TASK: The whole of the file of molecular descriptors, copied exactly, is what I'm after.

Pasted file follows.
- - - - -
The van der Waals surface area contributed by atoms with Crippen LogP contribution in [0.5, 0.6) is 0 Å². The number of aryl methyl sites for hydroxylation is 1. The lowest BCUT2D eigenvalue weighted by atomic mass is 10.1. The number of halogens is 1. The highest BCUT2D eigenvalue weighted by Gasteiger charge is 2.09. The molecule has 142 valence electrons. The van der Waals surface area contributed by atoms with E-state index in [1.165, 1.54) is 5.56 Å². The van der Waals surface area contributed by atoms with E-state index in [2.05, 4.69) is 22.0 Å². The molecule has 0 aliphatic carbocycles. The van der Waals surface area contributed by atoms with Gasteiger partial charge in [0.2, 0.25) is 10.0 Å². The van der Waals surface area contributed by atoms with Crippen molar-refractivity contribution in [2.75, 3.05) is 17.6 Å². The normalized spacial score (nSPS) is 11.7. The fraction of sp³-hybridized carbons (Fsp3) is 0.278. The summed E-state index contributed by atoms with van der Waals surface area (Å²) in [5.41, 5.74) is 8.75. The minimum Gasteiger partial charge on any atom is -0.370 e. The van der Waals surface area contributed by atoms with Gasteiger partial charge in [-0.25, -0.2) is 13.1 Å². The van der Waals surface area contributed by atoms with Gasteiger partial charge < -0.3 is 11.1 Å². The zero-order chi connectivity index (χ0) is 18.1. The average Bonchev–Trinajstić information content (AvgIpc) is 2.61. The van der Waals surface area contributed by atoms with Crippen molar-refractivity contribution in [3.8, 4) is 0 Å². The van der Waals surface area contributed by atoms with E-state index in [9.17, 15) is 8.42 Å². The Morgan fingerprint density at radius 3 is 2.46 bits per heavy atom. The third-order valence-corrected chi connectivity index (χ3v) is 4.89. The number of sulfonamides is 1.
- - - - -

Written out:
The van der Waals surface area contributed by atoms with Crippen LogP contribution in [0.5, 0.6) is 0 Å². The number of aryl methyl sites for hydroxylation is 1. The lowest BCUT2D eigenvalue weighted by atomic mass is 10.1. The number of halogens is 1. The highest BCUT2D eigenvalue weighted by Gasteiger charge is 2.09. The molecule has 142 valence electrons. The van der Waals surface area contributed by atoms with E-state index in [1.165, 1.54) is 5.56 Å². The van der Waals surface area contributed by atoms with E-state index in [2.05, 4.69) is 22.0 Å². The molecule has 0 aliphatic carbocycles. The van der Waals surface area contributed by atoms with Gasteiger partial charge in [0.2, 0.25) is 10.0 Å². The van der Waals surface area contributed by atoms with Crippen molar-refractivity contribution in [2.75, 3.05) is 17.6 Å². The normalized spacial score (nSPS) is 11.7. The fraction of sp³-hybridized carbons (Fsp3) is 0.278. The summed E-state index contributed by atoms with van der Waals surface area (Å²) in [5.41, 5.74) is 8.75. The minimum Gasteiger partial charge on any atom is -0.370 e. The van der Waals surface area contributed by atoms with Gasteiger partial charge in [-0.25, -0.2) is 13.1 Å². The van der Waals surface area contributed by atoms with Gasteiger partial charge < -0.3 is 11.1 Å². The zero-order chi connectivity index (χ0) is 18.1. The average Bonchev–Trinajstić information content (AvgIpc) is 2.61. The van der Waals surface area contributed by atoms with Crippen molar-refractivity contribution in [3.8, 4) is 0 Å². The van der Waals surface area contributed by atoms with E-state index in [9.17, 15) is 8.42 Å². The Morgan fingerprint density at radius 3 is 2.46 bits per heavy atom. The third-order valence-corrected chi connectivity index (χ3v) is 4.89. The number of sulfonamides is 1.